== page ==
not like that sentence made sense (cout goes to the same place as printf), but i said use sprintf not printf . and if you're using cout why not just

    int i;
    ...
    cout << i;

    ??
    hello, internet!

  7. #7
    Rebooted Inquirer's Avatar
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    The couts are just for debuging, and to prove to me that the loop was doing what it was supposed to. Using sprintf() wouldn't (i don't think ) help me convert a number into a string to bre sent through a socket. What is sorintf anyway? String print f?

    ~Inquirer
    Compilers:
    GCC on Red Hat 8.1 (Primary)
    GCC on Mac OS X 10.2.4 (Secondary)

    Others:
    MinGW on XP

  8. #8
    Confused Magos's Avatar
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    sprintf() won't print to the screen, unlike printf() (notice the s in front). Instead it will print to a buffer (char array) so you can do whatever you want with the string.
    MagosX.com

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  9. #9
    Rebooted Inquirer's Avatar
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    How would I implement that?

    And does anyone know why the array goes out of scope, or ow to circumvent that? Ir will sprintf not make it go out of scope?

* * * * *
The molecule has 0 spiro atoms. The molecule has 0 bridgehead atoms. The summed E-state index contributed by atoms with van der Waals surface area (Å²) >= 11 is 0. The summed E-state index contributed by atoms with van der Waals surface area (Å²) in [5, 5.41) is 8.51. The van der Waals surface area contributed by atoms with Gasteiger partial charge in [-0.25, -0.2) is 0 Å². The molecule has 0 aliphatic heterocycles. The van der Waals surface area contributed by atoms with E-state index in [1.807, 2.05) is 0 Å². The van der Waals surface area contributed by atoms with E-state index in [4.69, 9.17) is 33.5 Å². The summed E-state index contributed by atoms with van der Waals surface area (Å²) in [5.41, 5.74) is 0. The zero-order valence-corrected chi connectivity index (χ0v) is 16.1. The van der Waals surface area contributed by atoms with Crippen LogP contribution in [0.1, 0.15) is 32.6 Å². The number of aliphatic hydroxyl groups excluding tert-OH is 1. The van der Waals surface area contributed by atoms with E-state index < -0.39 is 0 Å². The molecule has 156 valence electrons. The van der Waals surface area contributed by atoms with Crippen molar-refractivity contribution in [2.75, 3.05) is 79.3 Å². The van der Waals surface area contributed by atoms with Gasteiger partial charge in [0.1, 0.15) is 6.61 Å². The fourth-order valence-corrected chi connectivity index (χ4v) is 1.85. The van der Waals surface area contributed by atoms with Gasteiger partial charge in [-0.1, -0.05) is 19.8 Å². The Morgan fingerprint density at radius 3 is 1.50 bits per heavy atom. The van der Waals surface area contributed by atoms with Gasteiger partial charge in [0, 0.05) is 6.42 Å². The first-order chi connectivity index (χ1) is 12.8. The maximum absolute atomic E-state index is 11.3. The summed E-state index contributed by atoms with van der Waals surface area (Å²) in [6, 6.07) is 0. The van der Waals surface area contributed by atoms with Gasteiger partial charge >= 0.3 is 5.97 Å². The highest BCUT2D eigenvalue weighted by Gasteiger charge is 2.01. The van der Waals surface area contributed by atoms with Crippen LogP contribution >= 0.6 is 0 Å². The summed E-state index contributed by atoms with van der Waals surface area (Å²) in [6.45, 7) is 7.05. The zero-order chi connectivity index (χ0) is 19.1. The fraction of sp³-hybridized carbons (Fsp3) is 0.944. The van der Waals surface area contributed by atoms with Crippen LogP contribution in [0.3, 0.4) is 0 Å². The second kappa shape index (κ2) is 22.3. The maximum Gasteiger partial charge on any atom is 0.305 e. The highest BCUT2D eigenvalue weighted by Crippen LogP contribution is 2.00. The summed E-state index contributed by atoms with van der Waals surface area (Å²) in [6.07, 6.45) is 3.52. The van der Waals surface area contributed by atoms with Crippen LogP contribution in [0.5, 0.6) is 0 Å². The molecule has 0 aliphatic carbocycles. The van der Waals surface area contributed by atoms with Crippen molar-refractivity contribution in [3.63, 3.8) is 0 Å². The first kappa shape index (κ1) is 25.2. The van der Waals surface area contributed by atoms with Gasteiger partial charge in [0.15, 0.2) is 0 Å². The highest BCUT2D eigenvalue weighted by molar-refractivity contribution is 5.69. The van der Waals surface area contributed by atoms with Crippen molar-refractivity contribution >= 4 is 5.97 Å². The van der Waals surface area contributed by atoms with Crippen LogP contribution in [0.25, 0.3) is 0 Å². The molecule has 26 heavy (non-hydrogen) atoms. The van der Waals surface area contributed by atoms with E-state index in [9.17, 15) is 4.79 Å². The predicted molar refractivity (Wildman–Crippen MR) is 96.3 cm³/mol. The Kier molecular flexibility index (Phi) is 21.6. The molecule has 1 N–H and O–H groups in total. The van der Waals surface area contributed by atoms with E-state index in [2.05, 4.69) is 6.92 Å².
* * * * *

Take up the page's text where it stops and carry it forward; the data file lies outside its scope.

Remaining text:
~Inquirer
    Compilers:
    GCC on Red Hat 8.1 (Primary)
    GCC on Mac OS X 10.2.4 (Secondary)

    Others:
    MinGW on XP

  10. #10
    Code Goddess Prelude's Avatar
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    >Using sprintf() wouldn't (i don't think ) help me convert a number into a string to bre sent through a socket.
    The end result is the same as the non-standard itoa, a string with the numeric value of an integer.

    >What is sorintf anyway?
    You don't know what it is yet you say that it won't work for your purposes?
    Code:
    #include <algorithm>
    #include <iostream>
    #include <cstring>
    #include <cstdio>
    
    const int DIGITS = 10;
    
    char *itoa ( int n )
    {
      int sign;
    
      if ( ( sign = n ) < 0 )
        n = -n;
    
      int i = 0;
      char *s = new char[DIGITS];
    
      do
        s[i++] = static_cast<char> ( n % 10 + '0' );
      while ( ( n /= 10 ) > 0 );
    
      if ( sign < 0 )
        s[i++] = '-';
      s[i] = '\0';
    
      std::reverse ( s, s + std::strlen ( s ) );
    
      return s;
    }
    
    int main()
    {
      int i = 12345;
    
      char *p = itoa ( i );
      std::cout<< p <<std::endl;
      delete p;
    
      char a[10];
      std::sprintf ( a, "%d", i );
      std::cout<< a <<std::endl;
    
      std::cin.get();
    }
    -Prelude
    My best code is written with the delete key.

  11. #11
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    Aparently, my idea of what sprintf was is wrong... thanks Prelude. I'm going to go step through that code to try to fugure out what it does, too. Thanks all.

    ~Inquirer
    Compilers:
    GCC on Red Hat 8.1 (Primary)
    GCC on Mac OS X 10.2.4 (Secondary)

    Others:
    MinGW on XP